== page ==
For the over-sharers among us, you'll still get the newsfeed.
Also new: there's lots more graphics under "What's important to you." Zuckerberg likes Lady Gaga and epic movies; and finally, there's a sports section. He plays tennis, and likes the Yankees.
But whenever Facebook introduces something new, there are always questions about how it protects our personal data.
"There's a sense that you, after all this time, aren't always aboveboard, and that there's some hidden motive to, kind of, invade our privacy, take the information and use it to make money," Stahl pointed out.
"We never sell your information. Advertisers who are using the site never get access to your information," Zuckerberg said.
But the new layout does encourage us to reveal more about ourselves on Facebook. Earlier this year, the company also introduced a new button, where users can tell Facebook what they "like" in over 100,000 sites: whether it's a new pair of jeans, or a "60 Minutes" story.
So the company does compile and control an ever-growing inventory of your likes and interests, and if Facebook itself doesn't sell the information to advertisers, applications (or apps) that run on Facebook by outside companies have been known to.
"It's against all of our policies for an application to ever share information with advertisers," Zuckerberg said.
"But they do. They do," Stahl said.
"And then, we shut them down if they do," Zuckerberg said.
Stahl talked to Kara Swisher, the editor of "All Things Digital," a Web site about high tech in Silicon Valley.
"You know, I wonder if Facebook can exist if it doesn't invade privacy," Stahl said.
"That's right. That's exactly right," Swisher agreed.
"So it needs to invade privacy. The issue is transparency, isn't it?" Stahl asked.
"Kind of, yes," Swisher said.
"How up front they are with the users...," Stahl said.
"That is, I think, Mark's one weakness. And I think that was why he got so nervous in the interview we did," Swisher replied.
Swisher is referring to a conference in June where she grilled Zuckerberg on privacy in an interview she calls a "sweat-o-palooza." "And he had, like, flop sweat and it was really quite disturbing actually to watch," she remembered.
She was pushing him to admit that Facebook is misleading about its privacy policies - an issue that comes up time and time again.
"Now, do we get it right all the time? No!" Zuckerberg told Stahl. "But it's something that we take really seriously, and every day we come to work and just try to do a good job on this."
"And yet, you've got the FTC looking into it, you have members of Congress looking into it. There have been privacy groups have lodged formal complaints. You've hired a lobbyist in Washington to deal with this, so you know it's a problem," Stahl said.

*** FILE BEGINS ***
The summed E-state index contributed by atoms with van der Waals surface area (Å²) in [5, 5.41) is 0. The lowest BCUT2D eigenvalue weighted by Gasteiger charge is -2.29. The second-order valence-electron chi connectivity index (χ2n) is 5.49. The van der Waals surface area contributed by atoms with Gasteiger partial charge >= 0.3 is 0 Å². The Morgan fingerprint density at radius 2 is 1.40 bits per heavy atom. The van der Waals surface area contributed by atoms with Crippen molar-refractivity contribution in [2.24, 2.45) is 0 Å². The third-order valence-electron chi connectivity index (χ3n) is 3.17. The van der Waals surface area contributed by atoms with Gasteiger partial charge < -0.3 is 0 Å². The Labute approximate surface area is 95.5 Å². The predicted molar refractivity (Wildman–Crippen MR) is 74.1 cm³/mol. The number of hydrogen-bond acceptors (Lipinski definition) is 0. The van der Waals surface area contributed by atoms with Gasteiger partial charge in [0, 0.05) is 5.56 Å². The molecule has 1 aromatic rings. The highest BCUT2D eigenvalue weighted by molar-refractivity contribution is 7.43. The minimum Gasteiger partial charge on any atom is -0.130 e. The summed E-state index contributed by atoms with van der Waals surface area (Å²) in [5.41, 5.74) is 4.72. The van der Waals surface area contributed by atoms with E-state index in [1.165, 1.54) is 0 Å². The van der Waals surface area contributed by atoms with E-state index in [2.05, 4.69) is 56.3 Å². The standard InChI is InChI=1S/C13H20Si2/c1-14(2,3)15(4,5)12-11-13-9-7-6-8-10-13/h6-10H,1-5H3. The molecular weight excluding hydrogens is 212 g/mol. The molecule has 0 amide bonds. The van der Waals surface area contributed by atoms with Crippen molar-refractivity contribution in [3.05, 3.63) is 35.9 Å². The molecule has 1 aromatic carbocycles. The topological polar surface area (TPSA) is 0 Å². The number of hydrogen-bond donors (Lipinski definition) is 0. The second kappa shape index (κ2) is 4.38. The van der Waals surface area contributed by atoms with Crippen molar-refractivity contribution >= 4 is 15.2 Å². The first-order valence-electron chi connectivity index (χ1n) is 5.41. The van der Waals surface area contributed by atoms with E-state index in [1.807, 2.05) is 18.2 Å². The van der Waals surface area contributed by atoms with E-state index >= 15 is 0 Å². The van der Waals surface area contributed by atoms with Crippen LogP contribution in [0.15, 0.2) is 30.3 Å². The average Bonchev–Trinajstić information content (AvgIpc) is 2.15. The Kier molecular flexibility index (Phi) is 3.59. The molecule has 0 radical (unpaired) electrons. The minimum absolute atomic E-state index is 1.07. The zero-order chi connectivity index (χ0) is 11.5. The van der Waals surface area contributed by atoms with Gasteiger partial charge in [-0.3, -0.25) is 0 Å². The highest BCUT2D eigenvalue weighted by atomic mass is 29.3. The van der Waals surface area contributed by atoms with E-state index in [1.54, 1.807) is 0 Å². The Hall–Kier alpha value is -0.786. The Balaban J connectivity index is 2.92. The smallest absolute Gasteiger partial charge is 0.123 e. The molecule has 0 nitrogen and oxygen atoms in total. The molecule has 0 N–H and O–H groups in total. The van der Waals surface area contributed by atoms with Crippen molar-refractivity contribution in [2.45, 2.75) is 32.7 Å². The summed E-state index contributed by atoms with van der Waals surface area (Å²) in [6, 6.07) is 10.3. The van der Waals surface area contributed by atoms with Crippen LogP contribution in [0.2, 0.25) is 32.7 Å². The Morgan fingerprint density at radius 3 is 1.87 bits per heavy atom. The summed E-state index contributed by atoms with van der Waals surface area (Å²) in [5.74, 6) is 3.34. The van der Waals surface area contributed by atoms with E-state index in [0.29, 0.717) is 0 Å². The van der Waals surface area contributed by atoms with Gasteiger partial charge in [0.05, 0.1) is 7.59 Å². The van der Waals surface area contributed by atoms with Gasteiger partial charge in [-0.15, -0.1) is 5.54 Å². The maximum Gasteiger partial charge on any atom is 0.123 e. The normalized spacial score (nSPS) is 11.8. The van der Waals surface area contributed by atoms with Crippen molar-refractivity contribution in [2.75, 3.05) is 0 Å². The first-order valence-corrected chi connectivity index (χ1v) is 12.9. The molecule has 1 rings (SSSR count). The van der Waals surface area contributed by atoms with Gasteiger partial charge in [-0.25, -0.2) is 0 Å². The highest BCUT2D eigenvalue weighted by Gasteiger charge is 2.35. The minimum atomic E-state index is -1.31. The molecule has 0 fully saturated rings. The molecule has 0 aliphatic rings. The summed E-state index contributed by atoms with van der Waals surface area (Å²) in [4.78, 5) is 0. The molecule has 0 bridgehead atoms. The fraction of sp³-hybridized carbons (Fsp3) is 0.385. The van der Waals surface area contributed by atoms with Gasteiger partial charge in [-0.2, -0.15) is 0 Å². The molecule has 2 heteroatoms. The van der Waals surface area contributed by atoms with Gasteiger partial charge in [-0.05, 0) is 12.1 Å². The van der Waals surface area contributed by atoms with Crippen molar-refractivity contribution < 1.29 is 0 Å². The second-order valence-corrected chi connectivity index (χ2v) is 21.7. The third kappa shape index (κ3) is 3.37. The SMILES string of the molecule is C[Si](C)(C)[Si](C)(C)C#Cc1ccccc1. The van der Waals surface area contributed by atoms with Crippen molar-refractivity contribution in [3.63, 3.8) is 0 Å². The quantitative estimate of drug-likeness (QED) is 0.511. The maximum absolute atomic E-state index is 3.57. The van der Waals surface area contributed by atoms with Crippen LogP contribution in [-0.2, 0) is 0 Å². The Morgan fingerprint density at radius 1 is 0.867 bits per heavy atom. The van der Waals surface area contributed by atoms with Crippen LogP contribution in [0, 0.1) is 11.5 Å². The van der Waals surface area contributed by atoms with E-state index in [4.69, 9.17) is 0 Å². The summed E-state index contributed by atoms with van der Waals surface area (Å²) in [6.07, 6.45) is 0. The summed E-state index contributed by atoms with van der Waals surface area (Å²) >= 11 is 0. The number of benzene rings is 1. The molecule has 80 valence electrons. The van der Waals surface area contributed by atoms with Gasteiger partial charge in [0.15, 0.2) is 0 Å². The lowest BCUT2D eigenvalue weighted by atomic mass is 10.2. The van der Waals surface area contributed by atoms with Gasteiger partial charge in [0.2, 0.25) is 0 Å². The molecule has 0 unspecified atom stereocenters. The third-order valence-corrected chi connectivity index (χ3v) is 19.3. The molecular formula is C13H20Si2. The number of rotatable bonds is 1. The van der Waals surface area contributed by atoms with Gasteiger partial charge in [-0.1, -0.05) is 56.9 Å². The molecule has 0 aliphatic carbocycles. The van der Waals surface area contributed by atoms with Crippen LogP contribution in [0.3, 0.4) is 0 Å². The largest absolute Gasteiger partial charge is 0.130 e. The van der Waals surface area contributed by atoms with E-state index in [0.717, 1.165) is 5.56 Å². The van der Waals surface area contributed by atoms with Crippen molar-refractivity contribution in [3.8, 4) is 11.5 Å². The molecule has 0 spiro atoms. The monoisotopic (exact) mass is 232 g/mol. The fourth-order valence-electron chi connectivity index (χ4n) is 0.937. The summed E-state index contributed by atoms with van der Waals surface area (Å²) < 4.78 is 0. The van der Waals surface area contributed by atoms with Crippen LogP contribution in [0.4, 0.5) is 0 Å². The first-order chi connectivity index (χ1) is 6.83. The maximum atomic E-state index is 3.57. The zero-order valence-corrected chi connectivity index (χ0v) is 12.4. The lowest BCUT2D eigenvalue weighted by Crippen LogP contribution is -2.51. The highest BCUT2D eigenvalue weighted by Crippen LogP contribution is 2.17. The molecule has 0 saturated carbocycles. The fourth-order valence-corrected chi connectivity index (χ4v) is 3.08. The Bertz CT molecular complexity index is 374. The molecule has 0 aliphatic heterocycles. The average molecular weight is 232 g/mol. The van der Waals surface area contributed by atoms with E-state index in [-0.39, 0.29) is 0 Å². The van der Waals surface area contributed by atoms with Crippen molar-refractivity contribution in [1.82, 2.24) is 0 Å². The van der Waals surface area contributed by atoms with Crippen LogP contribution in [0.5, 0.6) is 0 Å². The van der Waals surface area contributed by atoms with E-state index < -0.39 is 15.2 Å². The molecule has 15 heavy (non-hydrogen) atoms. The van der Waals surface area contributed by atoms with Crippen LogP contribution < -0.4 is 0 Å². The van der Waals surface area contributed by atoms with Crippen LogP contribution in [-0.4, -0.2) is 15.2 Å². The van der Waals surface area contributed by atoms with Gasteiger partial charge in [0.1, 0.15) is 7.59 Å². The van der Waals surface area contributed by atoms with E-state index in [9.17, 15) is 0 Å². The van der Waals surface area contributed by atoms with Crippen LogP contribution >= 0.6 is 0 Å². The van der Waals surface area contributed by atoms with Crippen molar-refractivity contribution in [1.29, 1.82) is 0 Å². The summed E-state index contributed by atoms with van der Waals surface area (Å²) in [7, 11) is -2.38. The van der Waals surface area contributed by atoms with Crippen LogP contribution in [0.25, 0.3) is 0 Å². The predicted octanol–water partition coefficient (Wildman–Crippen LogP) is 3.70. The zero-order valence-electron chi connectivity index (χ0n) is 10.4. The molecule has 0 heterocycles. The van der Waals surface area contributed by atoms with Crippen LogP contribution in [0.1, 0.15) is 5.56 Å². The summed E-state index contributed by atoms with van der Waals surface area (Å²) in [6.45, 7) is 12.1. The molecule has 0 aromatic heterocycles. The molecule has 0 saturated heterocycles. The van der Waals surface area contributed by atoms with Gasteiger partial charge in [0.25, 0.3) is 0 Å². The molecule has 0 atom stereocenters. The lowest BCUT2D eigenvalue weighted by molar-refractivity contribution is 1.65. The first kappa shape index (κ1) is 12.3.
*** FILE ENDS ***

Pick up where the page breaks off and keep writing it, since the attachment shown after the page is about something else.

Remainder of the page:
"Well, I think that it's a really important thing for everyone to...just be thinking about. I mean, privacy and making sure that people have control over their information is, I think, one of the most fundamental things on the Internet," Zuckerberg said.
It has become even more important as Facebook introduces one new product after the next.
Chris Cox, 28, is head of product development. He sits across the desk from Zuckerberg and thinks about what's next for Facebook. And increasingly, he's thinking outside your desktop.
According to Cox, over 200 million people are accessing Facebook through their mobile device. He told Stahl it's a huge part of the future.
"Is Facebook developing a phone device? Like Apple did iPhone?" Stahl asked.
"No," Cox replied. "We're working on building software that can be used on all phones."
Their latest product is "Messages," which combines e-mail, cell phone texting and instant messages into one. They call it the ultimate switchboard.
Asked if he thinks e-mail will become obsolete, Cox told Stahl, "I'm not sure. But what we've found is that more people are using messages, are moving away from e-mail. And so if we build a really compelling experience, I think people are going to switch over. But I'm not going to call the end of anything."
"Was this directed at Gmail? Google's e-mail?" Stahl asked.
"No," Cox said.
"Because everybody is talking about a Gmail killer," Stahl said.
"It's certainly what everyone's writing about," Cox acknowledged.
When asked if Facebook and Google are on a collision course, Kara Swisher told Stahl, "They are indeed."
The fight, Swisher explained, is over search. "How people find, discovery, search."
Say you want to buy a car. You can type "Prius" on Google and get publicly available information. Or you can type "Prius" in Facebook and get personal advice about it from your friends.
"Are you tryin' to turn everything we do on the Web into a social function?" Stahl asked.
"I think what we've found is that when you can use products with your friends and your family and the people you care about, they tend to be more engaging," Zuckerberg said. "I think that we're really going to see this huge shift where a lot of industry is and products are just going to be remade to be social."
It's already happening: this year, people spent more time on Facebook than on Google.
"So you're out here in Silicon Valley. Can you feel a tectonic plates...shifting over?" Stahl asked Kara Swisher.
"Well you can see the talent shift over," she replied. "You know, and there's been a big war about talent and payments, millions of dollars to keep people, engineers at Google."
Zuckerberg's number two, Sheryl Sandberg, defected from Google; he recently wooed over the inventor of Google Maps, and he even poached Google's cafeteria chef.
"There's kind of a talent brain drain from them to you, something like 200 people who work for you. Ten percent are former Googlers, right?" Stahl asked.
"I do think it's clear there are areas where the companies compete. But then, there are all these areas where we just don't compete at all," Zuckerberg said.